There was this article in todays Daily Mail 30/9/2006
"Lifestyles blamed for 80% rise in breast cancer"
The number of cases of breast cancer has almost doubled in a generation, driven up by changes in lifestyle and diet. Almost 37,000 women in England and Wales were diagnosed with the disease in 2004 - 10% more than in previous year and 80% more than 1971.One in nine British women now develops breast cancer at some point in her life. More than 1,000 die of the disease each month.
Cancer experts blame the ageing population and changes in lifestyle and diet for the surge, and warned the figures are likely to continue to rise.If the trend documented by the Office for National Statistics, does continue there could be more than 50,000 new breast cancer patients a year by the end of the decade. However improved detection rates and treatments mean more victims survive. The rise in the number of cases can be partly explained by the ageing population with the cancer being most common in the elderly.
However modern-day lifestyles in which financial independence has allowed women to delay motherhood., until their 30's 0r 40's, while they pursued a career has played a large part.
Dr. Lesley Walker of Cancer Research UK, said "The steady increase in the number of women diagnosed with breast cancer in the UK over the past 30 years is most likely to be linked to the growing trend of women having fewer children, breast feeding for a short time and starting families later. Also, average body weight for women has risen in the past three decades and in post-menopausal women this is contributing to the increasing in breast cancer risk-as are some forms of hormone replacement therapy if taken over long periods."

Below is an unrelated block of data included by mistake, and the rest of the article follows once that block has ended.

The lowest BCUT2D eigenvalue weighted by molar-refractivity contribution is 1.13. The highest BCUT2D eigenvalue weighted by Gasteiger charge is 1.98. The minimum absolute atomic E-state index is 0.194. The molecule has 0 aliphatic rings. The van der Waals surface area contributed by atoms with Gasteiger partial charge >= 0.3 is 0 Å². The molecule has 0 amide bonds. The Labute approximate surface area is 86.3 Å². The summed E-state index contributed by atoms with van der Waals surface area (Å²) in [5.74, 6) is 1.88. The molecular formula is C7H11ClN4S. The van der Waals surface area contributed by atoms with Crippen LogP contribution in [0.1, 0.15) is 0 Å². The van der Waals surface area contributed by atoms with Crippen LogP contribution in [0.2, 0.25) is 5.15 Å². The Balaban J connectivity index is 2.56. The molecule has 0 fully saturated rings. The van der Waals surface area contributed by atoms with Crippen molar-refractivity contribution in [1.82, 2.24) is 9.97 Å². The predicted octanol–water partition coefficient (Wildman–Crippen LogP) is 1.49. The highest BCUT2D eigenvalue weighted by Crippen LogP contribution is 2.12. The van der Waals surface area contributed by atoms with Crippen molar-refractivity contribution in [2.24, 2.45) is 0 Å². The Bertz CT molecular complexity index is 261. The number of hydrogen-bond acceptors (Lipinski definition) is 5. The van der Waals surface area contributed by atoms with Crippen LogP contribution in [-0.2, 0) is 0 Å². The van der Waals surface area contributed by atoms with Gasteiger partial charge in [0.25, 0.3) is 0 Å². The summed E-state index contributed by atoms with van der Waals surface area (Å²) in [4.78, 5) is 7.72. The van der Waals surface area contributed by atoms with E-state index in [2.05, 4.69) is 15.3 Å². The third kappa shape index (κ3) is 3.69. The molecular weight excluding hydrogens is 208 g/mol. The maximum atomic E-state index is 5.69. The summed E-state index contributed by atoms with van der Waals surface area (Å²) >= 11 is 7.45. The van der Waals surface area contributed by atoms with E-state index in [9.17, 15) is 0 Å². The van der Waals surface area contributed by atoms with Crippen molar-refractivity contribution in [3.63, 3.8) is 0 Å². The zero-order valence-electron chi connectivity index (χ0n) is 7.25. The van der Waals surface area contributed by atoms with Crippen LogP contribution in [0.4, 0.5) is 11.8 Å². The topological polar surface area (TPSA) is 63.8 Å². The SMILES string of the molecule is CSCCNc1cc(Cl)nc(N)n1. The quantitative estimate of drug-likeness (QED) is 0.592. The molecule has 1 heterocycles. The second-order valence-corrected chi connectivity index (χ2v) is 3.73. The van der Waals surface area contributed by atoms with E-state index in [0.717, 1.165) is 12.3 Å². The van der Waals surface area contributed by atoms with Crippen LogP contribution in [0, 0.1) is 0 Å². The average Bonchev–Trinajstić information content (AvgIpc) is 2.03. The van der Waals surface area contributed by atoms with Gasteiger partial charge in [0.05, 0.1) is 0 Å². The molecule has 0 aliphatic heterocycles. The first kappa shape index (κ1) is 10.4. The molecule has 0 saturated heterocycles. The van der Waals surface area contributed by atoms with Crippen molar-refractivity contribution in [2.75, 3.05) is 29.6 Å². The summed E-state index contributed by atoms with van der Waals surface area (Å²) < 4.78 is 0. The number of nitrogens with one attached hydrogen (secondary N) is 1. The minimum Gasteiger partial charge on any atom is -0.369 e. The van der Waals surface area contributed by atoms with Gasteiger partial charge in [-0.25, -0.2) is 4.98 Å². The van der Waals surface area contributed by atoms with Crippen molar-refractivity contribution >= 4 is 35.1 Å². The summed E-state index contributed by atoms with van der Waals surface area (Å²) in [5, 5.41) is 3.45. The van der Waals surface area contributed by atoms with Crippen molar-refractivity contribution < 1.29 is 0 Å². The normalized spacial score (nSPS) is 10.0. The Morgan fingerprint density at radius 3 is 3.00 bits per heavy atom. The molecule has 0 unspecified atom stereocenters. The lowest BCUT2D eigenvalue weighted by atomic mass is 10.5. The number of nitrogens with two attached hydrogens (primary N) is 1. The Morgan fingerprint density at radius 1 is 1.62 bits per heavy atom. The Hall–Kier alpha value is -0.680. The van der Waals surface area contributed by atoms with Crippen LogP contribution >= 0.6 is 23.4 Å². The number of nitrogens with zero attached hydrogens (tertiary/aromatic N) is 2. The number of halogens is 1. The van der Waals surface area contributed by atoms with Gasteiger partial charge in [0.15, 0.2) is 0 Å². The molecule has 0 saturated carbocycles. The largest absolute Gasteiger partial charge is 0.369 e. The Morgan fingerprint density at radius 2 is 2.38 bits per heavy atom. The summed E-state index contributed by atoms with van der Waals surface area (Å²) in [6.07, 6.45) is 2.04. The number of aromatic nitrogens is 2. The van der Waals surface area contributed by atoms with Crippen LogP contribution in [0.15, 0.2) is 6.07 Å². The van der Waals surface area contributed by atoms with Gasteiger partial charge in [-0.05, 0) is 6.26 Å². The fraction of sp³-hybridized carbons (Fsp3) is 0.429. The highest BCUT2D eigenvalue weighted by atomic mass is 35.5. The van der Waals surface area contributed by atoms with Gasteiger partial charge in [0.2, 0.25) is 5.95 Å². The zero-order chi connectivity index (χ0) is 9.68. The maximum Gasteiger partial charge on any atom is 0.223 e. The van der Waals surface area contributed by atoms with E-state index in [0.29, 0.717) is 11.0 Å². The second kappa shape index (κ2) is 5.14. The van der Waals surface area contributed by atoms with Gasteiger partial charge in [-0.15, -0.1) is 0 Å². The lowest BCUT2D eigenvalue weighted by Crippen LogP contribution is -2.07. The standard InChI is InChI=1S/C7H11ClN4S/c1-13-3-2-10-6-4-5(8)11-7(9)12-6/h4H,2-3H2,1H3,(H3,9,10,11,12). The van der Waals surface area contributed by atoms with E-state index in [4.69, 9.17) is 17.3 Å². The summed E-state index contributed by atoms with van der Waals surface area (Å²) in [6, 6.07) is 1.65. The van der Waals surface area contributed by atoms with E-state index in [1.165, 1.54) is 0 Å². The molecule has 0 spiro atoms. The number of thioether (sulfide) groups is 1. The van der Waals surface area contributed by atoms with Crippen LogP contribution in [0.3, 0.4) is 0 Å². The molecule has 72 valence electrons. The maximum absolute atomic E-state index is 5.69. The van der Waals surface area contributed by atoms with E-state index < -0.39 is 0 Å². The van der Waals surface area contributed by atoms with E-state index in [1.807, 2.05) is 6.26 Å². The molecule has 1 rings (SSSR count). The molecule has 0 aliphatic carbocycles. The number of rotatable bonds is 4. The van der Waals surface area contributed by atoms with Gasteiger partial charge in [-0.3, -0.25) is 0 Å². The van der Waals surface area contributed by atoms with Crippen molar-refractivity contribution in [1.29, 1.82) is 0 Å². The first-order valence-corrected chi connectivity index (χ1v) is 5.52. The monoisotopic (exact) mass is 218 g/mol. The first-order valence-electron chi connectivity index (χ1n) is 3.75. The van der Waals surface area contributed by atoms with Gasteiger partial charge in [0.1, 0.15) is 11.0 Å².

It is thought pregnancy and breast feeding lead to changes in the breast tissue which protect against cancer.Becoming pregnant for the first time early in life has been shown to be particularly protective. Todays trend towards smaller families. late motherhood and bottle feeding means women have less natural protection.
The introduction of mammograms for the over-50's has also contributed to the increased caseload because it means the disease is being detected more often. Better nutrition means girls start their periods earlier and go through menopause later, increasing their exposure to the female sex hormone oestrogen which is thought to be a factor in breast cancer. Oestrogen is also a key component of HRT, so those undergoing HRT have the hormone on their systems longer. Currently 3.5 million women in the UK take the Pill, with most using a type which contains oestrogen and progesterone. Those who take it face a 25% higher risk of breast cancer.
The rising tide of obesity and binge-drinking has also played a part, with fatty foods and alcohol both increasing the chances of contracting breast cancer. Drinking only a single glass of wine a day increases a womans risk of developing cancer by 6%. The threat grows with each additional glass. Women drinking more than a bottle of wine a day are up to 50% more likely to develop breast cancer. It is estimated that around one in 20 cases, around 2,000-can be blamed on drinking.
There are also worries that modern pesticides and industrial chemicals are triggering the cancer.
Death rates though have been falling because of advances in treatment and regular screening. Two thirds of women diagnosed with breast cancer today will still be alive in 20 years time, compared with a 50% survival rate in the early 1990’s.